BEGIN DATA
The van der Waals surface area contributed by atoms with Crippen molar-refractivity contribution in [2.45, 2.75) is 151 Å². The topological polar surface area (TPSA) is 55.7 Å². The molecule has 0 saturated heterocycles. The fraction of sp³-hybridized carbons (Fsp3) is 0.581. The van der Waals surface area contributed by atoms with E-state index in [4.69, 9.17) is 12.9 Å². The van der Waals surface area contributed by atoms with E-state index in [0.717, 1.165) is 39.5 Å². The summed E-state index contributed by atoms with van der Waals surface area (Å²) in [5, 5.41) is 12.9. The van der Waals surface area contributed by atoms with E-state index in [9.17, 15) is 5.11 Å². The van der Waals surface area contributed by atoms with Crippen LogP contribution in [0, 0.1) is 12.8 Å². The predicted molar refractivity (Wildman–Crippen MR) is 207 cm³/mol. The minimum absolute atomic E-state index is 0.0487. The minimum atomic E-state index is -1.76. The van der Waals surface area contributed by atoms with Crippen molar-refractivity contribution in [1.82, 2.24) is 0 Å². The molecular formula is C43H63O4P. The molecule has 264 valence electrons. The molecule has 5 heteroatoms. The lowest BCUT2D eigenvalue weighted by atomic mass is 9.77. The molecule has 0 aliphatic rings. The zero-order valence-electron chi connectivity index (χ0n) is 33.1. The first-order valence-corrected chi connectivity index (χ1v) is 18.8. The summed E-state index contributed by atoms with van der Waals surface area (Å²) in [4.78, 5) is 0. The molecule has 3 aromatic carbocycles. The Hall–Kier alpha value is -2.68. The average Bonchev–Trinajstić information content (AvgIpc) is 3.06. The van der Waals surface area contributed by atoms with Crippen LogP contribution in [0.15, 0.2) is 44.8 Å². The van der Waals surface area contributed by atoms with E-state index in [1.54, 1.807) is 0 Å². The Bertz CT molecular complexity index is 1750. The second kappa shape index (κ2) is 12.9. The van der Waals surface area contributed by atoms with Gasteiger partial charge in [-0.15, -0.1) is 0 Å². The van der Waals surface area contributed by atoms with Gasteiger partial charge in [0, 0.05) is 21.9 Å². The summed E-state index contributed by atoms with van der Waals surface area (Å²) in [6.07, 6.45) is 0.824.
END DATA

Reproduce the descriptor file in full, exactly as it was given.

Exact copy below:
The van der Waals surface area contributed by atoms with Crippen molar-refractivity contribution in [2.45, 2.75) is 151 Å². The topological polar surface area (TPSA) is 55.7 Å². The molecule has 0 saturated heterocycles. The fraction of sp³-hybridized carbons (Fsp3) is 0.581. The van der Waals surface area contributed by atoms with E-state index in [4.69, 9.17) is 12.9 Å². The van der Waals surface area contributed by atoms with E-state index in [0.717, 1.165) is 39.5 Å². The summed E-state index contributed by atoms with van der Waals surface area (Å²) in [5, 5.41) is 12.9. The van der Waals surface area contributed by atoms with E-state index in [9.17, 15) is 5.11 Å². The van der Waals surface area contributed by atoms with Crippen LogP contribution in [0, 0.1) is 12.8 Å². The predicted molar refractivity (Wildman–Crippen MR) is 207 cm³/mol. The minimum absolute atomic E-state index is 0.0487. The minimum atomic E-state index is -1.76. The van der Waals surface area contributed by atoms with Crippen molar-refractivity contribution in [1.82, 2.24) is 0 Å². The molecular formula is C43H63O4P. The molecule has 264 valence electrons. The molecule has 5 heteroatoms. The lowest BCUT2D eigenvalue weighted by atomic mass is 9.77. The molecule has 0 aliphatic rings. The zero-order valence-electron chi connectivity index (χ0n) is 33.1. The first-order valence-corrected chi connectivity index (χ1v) is 18.8. The summed E-state index contributed by atoms with van der Waals surface area (Å²) in [4.78, 5) is 0. The molecule has 3 aromatic carbocycles. The Hall–Kier alpha value is -2.68. The average Bonchev–Trinajstić information content (AvgIpc) is 3.06. The van der Waals surface area contributed by atoms with Crippen LogP contribution in [0.15, 0.2) is 44.8 Å². The van der Waals surface area contributed by atoms with E-state index in [1.54, 1.807) is 0 Å². The Bertz CT molecular complexity index is 1750. The second kappa shape index (κ2) is 12.9. The van der Waals surface area contributed by atoms with Gasteiger partial charge in [-0.15, -0.1) is 0 Å². The van der Waals surface area contributed by atoms with Gasteiger partial charge in [0, 0.05) is 21.9 Å². The summed E-state index contributed by atoms with van der Waals surface area (Å²) in [6.07, 6.45) is 0.824.